Die Hard (1988) / Action-Thriller

MPAA Rated: R for violence, nudity, language, and a scene of drug use
Running time: 131 min.

Cast: Bruce Willis, Alan Rickman, Bonnie Bedelia, Reginald VelJohnson, Paul Gleason, Alexander Gudonov, William Atherton, De'voreaux White, Hart Bochner
Director: John McTiernan
Screenplay: Jeb Stuart, Steven E. de Souza (based on the book, "Nothing Lasts Forever", by Roderick Thorp
Review published July 14, 2007

A superstar-making movie for Bruce Willis (Hudson Hawk, Pulp Fiction), and a hell of an action flick on its own terms, Die Hard set a standard for high-concept, high-octane action blockbusters that few could touch on the silver screen -- even its higher budgeted sequels.  Few know that the film is actually a loose adaptation of a book by Roderick Thorp from the late 1970s, although the joys of the film lie mostly in the well-developed set-up and characterizations, not to mention great action sequences, rather than the rather straightforward terrorist plot at the heart of the film.    It's also one of the few films where the wisecracking hero's one-liners are actually funny.

The plot involves New York cop John McClane flying out to Los Angeles to attend the swanky party of his separated wife Holly's (Bedelia, Presumed Innocent) company on an upper floor of their high-rise corporate building.  However, the company didn't intend to have party crashers, particularly gun-toting German terrorists who want to rob the big boss blind while holding the employees hostage.  The terrorists are led by international mastermind Hans Gruber (Rickman, Dogma), who makes one major blunder in not taking into account that there would be one guest who manages to get away unseen, McClane, who does his duty as a good cop by doing everything possible to foil their plans.  Using his street smarts and physical prowess, McClane throws a monkey wrench in Gruber's works, but these terrorists are ruthless, cunning, and deadly.  Not to mention, they also have McClane's wife.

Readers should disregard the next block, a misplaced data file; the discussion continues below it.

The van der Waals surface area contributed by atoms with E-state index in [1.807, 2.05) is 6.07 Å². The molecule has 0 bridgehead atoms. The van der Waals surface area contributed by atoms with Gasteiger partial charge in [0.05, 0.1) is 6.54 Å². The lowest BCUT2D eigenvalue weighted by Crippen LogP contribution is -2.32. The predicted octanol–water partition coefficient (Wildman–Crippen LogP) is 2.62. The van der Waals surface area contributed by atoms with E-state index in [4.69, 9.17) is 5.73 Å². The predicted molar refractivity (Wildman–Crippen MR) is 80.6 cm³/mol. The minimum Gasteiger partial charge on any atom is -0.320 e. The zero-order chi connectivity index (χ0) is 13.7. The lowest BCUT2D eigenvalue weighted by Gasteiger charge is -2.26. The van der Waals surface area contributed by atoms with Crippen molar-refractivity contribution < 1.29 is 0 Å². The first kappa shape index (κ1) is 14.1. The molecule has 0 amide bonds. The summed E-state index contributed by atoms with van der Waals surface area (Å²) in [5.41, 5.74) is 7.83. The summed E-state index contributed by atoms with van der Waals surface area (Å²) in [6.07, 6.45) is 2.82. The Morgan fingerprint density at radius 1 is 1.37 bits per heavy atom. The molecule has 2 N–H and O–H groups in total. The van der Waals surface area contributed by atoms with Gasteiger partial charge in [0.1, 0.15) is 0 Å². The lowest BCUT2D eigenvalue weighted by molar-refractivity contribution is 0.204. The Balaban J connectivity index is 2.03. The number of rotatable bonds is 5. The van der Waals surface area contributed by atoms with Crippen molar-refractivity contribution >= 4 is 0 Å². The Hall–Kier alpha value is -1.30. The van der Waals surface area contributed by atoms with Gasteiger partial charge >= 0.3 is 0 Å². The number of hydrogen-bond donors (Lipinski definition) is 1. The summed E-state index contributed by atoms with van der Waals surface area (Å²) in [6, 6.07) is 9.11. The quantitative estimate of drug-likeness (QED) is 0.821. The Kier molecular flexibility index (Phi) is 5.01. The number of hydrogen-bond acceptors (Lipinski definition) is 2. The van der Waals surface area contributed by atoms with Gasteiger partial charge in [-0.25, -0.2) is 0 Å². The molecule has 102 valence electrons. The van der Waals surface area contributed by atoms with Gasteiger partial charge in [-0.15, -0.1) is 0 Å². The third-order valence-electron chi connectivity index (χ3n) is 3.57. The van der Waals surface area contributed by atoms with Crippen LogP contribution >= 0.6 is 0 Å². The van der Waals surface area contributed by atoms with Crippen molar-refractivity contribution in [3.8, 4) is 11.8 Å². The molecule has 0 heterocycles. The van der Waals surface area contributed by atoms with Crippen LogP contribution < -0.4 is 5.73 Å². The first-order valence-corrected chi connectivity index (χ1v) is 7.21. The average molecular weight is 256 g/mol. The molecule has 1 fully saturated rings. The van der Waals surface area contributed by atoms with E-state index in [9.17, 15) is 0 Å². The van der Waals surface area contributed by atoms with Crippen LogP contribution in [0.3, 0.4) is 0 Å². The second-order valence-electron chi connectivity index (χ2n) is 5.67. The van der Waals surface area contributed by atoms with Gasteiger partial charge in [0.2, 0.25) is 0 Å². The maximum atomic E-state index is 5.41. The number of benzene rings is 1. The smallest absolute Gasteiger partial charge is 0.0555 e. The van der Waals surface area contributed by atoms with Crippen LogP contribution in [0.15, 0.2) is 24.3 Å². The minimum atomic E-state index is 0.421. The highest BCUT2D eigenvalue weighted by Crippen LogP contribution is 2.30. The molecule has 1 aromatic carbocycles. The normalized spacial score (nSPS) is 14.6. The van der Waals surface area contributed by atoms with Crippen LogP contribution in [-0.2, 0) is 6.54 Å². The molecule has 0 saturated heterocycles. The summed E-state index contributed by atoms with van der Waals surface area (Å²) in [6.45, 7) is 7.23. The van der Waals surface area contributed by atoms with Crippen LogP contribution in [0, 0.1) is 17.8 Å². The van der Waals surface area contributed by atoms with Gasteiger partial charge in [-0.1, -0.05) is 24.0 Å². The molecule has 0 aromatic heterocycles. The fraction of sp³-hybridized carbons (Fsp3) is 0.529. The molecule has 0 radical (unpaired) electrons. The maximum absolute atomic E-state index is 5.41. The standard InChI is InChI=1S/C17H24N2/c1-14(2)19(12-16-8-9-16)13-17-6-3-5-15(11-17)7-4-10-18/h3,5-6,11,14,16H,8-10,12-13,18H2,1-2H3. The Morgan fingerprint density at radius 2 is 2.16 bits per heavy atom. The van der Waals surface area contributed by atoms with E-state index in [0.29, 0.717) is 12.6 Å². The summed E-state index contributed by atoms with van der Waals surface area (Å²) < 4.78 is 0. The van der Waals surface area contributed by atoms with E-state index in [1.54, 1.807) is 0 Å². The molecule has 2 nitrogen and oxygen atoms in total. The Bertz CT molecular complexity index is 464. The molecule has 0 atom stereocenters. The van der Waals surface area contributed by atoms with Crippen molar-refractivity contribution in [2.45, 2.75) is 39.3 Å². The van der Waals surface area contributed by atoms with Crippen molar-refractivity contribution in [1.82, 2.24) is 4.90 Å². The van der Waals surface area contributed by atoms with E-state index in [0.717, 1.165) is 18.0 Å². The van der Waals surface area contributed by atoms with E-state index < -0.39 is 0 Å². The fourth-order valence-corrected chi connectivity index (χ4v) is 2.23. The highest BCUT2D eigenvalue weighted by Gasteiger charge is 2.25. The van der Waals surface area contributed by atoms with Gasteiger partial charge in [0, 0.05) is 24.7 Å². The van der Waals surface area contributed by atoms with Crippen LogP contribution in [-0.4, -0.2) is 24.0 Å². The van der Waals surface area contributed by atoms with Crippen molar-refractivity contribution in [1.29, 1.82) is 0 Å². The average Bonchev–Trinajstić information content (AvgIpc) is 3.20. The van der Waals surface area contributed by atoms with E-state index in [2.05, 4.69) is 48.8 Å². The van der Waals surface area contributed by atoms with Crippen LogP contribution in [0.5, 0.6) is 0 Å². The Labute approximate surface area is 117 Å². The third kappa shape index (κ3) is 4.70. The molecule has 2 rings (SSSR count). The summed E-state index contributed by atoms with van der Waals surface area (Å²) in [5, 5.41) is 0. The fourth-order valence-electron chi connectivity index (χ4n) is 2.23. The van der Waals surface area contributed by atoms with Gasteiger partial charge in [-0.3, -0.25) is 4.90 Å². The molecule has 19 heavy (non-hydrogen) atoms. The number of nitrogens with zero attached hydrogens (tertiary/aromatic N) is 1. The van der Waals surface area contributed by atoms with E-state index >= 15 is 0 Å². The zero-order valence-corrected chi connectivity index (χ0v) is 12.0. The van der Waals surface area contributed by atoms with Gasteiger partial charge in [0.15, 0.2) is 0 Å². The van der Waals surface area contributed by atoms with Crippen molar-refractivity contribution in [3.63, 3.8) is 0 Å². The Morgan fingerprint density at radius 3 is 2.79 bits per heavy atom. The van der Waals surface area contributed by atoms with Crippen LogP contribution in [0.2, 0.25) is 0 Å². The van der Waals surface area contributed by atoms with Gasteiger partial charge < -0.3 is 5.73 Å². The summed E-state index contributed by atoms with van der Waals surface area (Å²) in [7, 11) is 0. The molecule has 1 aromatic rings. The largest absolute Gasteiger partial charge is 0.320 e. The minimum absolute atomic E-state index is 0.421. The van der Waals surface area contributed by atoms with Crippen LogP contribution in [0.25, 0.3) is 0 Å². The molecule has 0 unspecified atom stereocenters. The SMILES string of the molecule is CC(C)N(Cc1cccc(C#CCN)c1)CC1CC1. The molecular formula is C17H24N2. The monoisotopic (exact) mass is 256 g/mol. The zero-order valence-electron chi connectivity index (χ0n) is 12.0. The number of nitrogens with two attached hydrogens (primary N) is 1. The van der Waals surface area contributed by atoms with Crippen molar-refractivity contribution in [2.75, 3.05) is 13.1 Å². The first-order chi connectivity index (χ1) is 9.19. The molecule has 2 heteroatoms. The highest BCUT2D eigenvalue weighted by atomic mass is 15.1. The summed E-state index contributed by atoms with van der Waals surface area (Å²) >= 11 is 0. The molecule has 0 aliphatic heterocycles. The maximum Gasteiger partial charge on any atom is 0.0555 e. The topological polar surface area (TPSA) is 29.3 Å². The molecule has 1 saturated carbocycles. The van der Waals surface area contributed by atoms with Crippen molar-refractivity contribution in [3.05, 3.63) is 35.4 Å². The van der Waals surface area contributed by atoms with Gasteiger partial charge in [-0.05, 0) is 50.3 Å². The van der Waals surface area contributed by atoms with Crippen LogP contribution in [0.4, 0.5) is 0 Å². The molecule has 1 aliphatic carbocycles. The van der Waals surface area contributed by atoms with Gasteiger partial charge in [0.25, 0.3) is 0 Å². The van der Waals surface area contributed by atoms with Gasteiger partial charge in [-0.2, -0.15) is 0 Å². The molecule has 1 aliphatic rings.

Die Hard isn't what one would call a thinking-man's thriller, but it is a case where the formula is done right for popcorn movie fare.  With plenty of action, incredible stunts, pithy lines, and good performances to anchor it, John McTiernan (Predator, The Hunt for Red October) sets the table for over two hours of action movie-lover's bliss, as things blow up, and we actually care about what happens in the end. 

Many people, including myself, questioned seeing Bruce Willis, formerly known as just a light comedic actor, as an action hero.  Willis proves us wrong by first establishing that there is nothing remarkable about McClane at all -- he's just a normal New York City cop who is out of his element in a new environment and pretty much unsettled about everything in his life.  He has normal problems, normal feelings.  Bruce Willis isn't Rambo or John Wayne, and even rejects the notion when presented in q poignant question by Hans himself.   Although Beverly Hills Cop would come before with a similar premise of a street-smart, blue collar cop transplanted to California who wisecracks, Die Hard proved that the sky was the limit as far as what normal guys can do, and it does it with style, verve and wit.

The action does falter a bit toward the end when McTiernan reveals he's making a popcorn movie after all, as he opts for a few clichés and moments of crowd-pleasing formula antics, letting the supporting characters have a role in clobbering a bad guy or two.  By the time these moments occur, we're willing to overlook them after being sated by watching two hours of action well done.  It's hard to gripe at a film that delivers everything you could want in an action picture, then gives you even more.

-- Followed by Die Hard 2: Die Harder (1990), Die Hard with a Vengeance (1995), Live Free or Die Hard (2007) and A Good Day to Die Hard(2013).

Qwipster's rating:

©2007 Vince Leo